WHEN a well-known face dies during an international crisis, you can’t help thinking they miss out on the due celebration of their life and achievements. So it is that actor Warren Mitchell’s death this weekend has been relegated to filler spots in some of today’s newspapers, when on another weekend he would have commanded page leads and reams of tributes.
Even if people didn’t tune into the Alf Garnett comedies or have the taste for his blunt caricature, they knew who he was. The 89-year-old was an instantly recognisable face.
Living in Highgate, he put his name to the New Journal’s Save The Whittington campaign; for which we were grateful. Rightly or wrongly, those celebrity endorsements helped the campaign gain even greater exposure.
But it was an issue closer to his home which seemed to get him most irate: the noise from the old Kenwood summer concerts. As his complaint was picked up by the newspapers, it was inevitably presented with a variation of some sorts on the following, drop intro theme: He is best known for playing the old curmudgeon Alf Garnett xx xx xx and in real life Warren Mitchell has a rant of his own xx xx xx.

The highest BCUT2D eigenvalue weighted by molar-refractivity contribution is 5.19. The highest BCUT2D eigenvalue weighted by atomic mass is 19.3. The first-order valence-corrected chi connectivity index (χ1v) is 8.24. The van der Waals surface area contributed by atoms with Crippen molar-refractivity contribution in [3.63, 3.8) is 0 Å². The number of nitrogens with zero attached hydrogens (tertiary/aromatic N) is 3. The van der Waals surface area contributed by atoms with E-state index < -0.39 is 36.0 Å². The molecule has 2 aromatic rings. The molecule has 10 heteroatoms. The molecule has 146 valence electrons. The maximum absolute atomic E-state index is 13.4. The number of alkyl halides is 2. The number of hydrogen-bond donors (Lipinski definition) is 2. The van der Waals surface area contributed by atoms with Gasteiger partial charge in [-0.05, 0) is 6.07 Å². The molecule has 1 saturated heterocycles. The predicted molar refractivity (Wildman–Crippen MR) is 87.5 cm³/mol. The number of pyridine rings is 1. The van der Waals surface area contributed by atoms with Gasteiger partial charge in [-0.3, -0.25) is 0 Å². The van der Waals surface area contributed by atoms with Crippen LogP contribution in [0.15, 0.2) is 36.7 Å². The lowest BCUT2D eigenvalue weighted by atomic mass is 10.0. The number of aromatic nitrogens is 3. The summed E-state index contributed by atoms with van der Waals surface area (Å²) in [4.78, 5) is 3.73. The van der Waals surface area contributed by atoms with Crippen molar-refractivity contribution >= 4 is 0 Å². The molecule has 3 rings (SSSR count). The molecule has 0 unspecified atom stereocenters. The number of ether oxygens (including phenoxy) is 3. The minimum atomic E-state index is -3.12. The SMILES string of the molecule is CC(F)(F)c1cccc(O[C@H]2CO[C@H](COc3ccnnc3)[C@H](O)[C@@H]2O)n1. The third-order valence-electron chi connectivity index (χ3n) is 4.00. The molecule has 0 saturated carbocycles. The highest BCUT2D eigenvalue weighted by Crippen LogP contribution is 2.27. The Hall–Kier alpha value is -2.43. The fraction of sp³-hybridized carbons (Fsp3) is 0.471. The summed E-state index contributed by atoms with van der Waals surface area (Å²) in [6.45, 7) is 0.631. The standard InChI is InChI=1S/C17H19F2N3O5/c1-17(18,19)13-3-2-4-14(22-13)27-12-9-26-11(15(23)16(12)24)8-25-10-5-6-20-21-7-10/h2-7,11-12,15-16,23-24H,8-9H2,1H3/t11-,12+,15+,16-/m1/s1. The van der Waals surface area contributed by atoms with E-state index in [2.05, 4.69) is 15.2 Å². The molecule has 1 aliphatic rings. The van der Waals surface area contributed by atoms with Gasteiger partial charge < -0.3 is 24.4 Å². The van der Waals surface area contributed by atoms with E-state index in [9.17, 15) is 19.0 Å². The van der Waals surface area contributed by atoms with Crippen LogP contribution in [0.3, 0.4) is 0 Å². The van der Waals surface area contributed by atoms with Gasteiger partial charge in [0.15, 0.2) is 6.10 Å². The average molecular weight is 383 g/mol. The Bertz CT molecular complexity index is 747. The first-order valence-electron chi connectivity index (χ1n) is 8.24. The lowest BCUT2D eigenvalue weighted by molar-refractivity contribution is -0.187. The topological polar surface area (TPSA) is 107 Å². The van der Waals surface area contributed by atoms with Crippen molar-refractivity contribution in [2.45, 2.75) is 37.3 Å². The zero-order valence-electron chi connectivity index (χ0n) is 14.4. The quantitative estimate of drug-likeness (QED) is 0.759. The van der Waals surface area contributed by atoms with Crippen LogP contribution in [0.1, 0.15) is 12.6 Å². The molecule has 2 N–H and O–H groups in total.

Mitchell, a socialist at heart, didn’t like people thinking he was like Garnett in real life, however, and in terms of the summer noise, he wasn’t joking. He was seriously fed-up. He once told our reporter Sunita Rappai that he’d begun giving his dog tranquilisers during the end of show fireworks to calm its nerves, explaining: “Our little dog gets very trembly and has to hide under the bed. I asked the organisers last year why they had to have fireworks at all and they said it was one of the main attractions. We are planning to move away over the summer. It’s awful – you can not sit in the garden at all and simply contemplate nature. As well as the noise from the concerts, there’s some terrible MC making inane comments disturbing the peace. It’s noise pollution.”